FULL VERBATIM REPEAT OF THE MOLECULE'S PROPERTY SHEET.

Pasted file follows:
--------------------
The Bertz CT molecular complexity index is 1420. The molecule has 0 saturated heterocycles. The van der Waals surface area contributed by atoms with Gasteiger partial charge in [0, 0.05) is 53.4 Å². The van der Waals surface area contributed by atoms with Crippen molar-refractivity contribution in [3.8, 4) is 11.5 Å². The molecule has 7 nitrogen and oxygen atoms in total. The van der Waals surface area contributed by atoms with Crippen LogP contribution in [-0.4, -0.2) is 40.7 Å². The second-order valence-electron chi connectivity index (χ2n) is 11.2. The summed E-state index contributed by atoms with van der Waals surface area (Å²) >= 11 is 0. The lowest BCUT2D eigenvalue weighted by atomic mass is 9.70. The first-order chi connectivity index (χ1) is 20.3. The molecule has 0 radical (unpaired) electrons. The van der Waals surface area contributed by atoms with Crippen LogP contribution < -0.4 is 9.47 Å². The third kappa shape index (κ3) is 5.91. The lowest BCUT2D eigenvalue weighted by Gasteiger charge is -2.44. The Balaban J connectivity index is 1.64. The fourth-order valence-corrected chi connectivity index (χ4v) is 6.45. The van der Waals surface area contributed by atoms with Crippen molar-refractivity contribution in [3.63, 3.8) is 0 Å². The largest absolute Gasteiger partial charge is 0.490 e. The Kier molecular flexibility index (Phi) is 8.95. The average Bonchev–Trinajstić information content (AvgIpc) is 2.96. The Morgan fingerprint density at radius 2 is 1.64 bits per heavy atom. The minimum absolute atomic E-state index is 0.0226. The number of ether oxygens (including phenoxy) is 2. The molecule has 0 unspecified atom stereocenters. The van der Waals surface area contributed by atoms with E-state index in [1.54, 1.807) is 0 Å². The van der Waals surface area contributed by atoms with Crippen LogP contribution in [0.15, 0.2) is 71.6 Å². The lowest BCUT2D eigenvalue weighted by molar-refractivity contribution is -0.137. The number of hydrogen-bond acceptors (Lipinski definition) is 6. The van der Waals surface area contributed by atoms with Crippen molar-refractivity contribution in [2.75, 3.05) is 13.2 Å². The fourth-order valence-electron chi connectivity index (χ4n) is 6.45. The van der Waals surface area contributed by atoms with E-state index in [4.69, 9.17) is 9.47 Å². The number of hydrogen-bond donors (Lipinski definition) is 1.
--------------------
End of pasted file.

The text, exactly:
The Bertz CT molecular complexity index is 1420. The molecule has 0 saturated heterocycles. The van der Waals surface area contributed by atoms with Gasteiger partial charge in [0, 0.05) is 53.4 Å². The van der Waals surface area contributed by atoms with Crippen molar-refractivity contribution in [3.8, 4) is 11.5 Å². The molecule has 7 nitrogen and oxygen atoms in total. The van der Waals surface area contributed by atoms with Crippen LogP contribution in [-0.4, -0.2) is 40.7 Å². The second-order valence-electron chi connectivity index (χ2n) is 11.2. The summed E-state index contributed by atoms with van der Waals surface area (Å²) >= 11 is 0. The lowest BCUT2D eigenvalue weighted by atomic mass is 9.70. The first-order chi connectivity index (χ1) is 20.3. The molecule has 0 radical (unpaired) electrons. The van der Waals surface area contributed by atoms with Crippen LogP contribution < -0.4 is 9.47 Å². The third kappa shape index (κ3) is 5.91. The lowest BCUT2D eigenvalue weighted by Gasteiger charge is -2.44. The Balaban J connectivity index is 1.64. The fourth-order valence-corrected chi connectivity index (χ4v) is 6.45. The van der Waals surface area contributed by atoms with Crippen molar-refractivity contribution in [3.63, 3.8) is 0 Å². The largest absolute Gasteiger partial charge is 0.490 e. The Kier molecular flexibility index (Phi) is 8.95. The average Bonchev–Trinajstić information content (AvgIpc) is 2.96. The Morgan fingerprint density at radius 2 is 1.64 bits per heavy atom. The minimum absolute atomic E-state index is 0.0226. The number of ether oxygens (including phenoxy) is 2. The molecule has 0 unspecified atom stereocenters. The van der Waals surface area contributed by atoms with E-state index in [1.54, 1.807) is 0 Å². The van der Waals surface area contributed by atoms with Crippen LogP contribution in [0.15, 0.2) is 71.6 Å². The lowest BCUT2D eigenvalue weighted by molar-refractivity contribution is -0.137. The number of hydrogen-bond acceptors (Lipinski definition) is 6. The van der Waals surface area contributed by atoms with Crippen molar-refractivity contribution in [2.75, 3.05) is 13.2 Å². The fourth-order valence-electron chi connectivity index (χ4n) is 6.45. The van der Waals surface area contributed by atoms with E-state index in [4.69, 9.17) is 9.47 Å². The number of hydrogen-bond donors (Lipinski definition) is 1.